by David Fujino
I was raised Canadian like the other kids in my neighbourhood. At the same time, my mom always told me about the Internment, and Greenwood, where I was born, so I knew I was a Japanese Canadian, but it didn’t seem a big deal — it was just another thing to take in as a growing child. I mean, what do you really understand, anyway, as a pre-schooler?
I can tell you that before settling in Toronto, we lived for brief periods in Oakville, then Hamilton. A wealthy gentleman farmer, Mr. Parker of Oakville, sponsored my parents, me, and my older brother, Donald Sakai, to relocate out east and work on his 100 acre estate. Then in Hamilton, we stayed briefly with relatives where I remember (perhaps inaccurately?) watching from my bedroom window as an endless array of filled Coke bottles passed by on conveyor belts.
As soon as we landed in downtown Toronto (St. Patrick St. near Queen), I remember being invited by the Sakai brothers to see a large live fish sloshing around in a zinc basin full of water on the kitchen floor. My mom said the brothers were from Steveston and many of them were interned with us in Greenwood. It was a cause for celebration. The brothers smiled and proudly showed me the fish. In the following days, I’d occasionally satisfy my curiosity and take a bite of the maguro sashimi my big brother was happily dipping in shoyu.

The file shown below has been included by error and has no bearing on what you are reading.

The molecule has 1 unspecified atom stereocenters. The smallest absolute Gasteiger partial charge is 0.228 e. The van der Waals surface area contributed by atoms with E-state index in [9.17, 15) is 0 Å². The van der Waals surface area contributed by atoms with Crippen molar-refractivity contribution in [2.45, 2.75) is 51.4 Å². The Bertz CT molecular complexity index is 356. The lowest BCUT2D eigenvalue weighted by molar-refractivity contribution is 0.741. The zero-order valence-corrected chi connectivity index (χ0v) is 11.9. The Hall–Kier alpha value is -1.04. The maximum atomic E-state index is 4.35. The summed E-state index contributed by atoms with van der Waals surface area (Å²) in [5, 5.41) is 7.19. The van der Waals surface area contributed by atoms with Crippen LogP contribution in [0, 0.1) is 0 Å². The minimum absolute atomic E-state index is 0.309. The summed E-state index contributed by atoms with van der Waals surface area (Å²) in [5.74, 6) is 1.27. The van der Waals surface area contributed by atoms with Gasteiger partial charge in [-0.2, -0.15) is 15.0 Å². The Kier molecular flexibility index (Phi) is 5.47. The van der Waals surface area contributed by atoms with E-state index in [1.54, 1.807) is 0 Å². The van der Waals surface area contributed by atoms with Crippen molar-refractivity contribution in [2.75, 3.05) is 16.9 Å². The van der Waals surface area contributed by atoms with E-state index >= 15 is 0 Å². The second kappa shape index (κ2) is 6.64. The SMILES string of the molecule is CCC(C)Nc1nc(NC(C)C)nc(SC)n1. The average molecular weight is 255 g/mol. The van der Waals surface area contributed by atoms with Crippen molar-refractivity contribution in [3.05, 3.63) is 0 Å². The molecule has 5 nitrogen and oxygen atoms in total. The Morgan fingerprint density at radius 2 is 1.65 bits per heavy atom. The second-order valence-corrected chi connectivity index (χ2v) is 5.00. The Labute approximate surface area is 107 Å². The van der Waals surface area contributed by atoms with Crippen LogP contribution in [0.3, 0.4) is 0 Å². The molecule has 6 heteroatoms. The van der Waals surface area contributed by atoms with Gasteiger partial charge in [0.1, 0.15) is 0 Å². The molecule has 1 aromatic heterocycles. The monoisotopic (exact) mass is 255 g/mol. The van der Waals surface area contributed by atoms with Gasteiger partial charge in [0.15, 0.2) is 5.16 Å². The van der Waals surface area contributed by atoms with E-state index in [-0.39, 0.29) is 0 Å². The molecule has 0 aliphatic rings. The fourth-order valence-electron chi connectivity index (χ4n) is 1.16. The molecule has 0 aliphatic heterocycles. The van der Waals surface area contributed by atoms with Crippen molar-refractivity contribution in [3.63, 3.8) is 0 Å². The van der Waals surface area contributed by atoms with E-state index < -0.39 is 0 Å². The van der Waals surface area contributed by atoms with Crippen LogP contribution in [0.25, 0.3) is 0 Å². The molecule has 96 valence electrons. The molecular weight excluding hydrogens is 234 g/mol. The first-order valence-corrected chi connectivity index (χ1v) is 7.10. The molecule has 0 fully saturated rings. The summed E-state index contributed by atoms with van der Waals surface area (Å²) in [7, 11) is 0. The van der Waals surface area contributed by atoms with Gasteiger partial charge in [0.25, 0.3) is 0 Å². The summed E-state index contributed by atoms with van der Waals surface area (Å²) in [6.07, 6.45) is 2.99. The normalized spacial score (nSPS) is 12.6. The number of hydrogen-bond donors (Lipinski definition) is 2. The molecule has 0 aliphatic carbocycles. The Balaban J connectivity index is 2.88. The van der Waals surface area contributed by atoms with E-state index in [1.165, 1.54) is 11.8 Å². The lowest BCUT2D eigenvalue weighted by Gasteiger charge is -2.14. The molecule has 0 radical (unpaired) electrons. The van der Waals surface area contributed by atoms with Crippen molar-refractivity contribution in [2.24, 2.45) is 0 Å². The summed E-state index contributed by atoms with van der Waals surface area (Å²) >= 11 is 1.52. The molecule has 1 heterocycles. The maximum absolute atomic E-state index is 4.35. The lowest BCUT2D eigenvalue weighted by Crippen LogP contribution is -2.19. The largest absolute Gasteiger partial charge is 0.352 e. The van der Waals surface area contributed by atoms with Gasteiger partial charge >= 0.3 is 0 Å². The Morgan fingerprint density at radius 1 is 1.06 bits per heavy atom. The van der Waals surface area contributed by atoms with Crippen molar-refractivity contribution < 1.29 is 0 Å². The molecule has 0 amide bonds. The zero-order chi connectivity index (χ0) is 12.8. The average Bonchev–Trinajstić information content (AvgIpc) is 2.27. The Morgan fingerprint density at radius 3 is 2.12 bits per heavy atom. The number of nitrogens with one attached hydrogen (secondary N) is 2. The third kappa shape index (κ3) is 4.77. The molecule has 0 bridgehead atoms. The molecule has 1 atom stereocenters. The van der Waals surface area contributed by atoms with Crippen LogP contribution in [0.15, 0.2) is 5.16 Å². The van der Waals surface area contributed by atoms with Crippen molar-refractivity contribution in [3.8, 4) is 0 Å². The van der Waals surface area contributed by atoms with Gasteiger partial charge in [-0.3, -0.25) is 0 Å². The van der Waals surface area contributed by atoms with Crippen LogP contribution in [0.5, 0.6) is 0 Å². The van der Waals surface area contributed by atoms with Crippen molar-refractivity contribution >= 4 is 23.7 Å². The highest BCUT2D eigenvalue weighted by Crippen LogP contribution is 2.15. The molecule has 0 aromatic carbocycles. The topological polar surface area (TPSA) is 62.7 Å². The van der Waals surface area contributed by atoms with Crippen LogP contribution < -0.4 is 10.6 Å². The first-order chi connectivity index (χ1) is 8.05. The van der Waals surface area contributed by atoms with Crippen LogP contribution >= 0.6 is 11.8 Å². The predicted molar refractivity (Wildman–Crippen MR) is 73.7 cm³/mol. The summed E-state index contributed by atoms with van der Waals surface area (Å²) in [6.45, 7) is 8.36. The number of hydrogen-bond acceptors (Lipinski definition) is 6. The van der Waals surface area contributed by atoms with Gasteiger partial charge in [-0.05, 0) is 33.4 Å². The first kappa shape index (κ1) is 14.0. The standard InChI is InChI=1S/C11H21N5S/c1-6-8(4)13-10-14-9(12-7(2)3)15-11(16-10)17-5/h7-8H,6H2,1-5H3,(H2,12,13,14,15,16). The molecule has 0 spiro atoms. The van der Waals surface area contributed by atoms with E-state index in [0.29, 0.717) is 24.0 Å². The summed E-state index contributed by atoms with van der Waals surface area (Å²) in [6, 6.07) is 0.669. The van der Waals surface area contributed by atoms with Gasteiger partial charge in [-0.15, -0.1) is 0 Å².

But as I grew older and started junior kindergarden, I was exposed to society and other kids and quickly learned to lie, and I soon became aware of difference — I became self-conscious. Race. I looked different and so did my family. But like most kids, I had some fitting in to do, so I took refuge in the class gang and broadly taunted other kids with cries of “You dirty DP.” Mom explained that D.P. was shorthand for Displaced Persons — the Jews, Ukrainians, Poles, Germans, Lithuanians and the many Europeans fleeing persecution, death, and war. And while mom never lectured anyone, she firmly told me it wasn’t something I should say. After all, we’d been called “Japs” and many other demeaning things, and it was wrong to stoop to that level and hurt others. They’re people, too.
It was a scruffy time, and I was vaguely aware that we, too, were displaced persons in Canada, the country of my birth. I was also aware that my closest friend across the street, Carl Lombardo, was Ukrainian and Italian, and his mother, Olga, was a good friend of my mom’s. They were friends. Decent people. But that was the start of my feeling inescapably different.
A year or so later, we moved from St. Patrick to Crawford Street and I was again the new kid on the block. It seems I exhibited a facility with speaking and reading and I was asked to take part in reading passages from the Bible at Sunday church services. It may seem odd, but I wasn’t so interested in learning about church doctrine or the meaning of The Holy Trinity; no, I instinctively felt I could read in front of a congregation and be good at it. (Perhaps these early impulses were part of my wanting to be an actor, many many decades later.)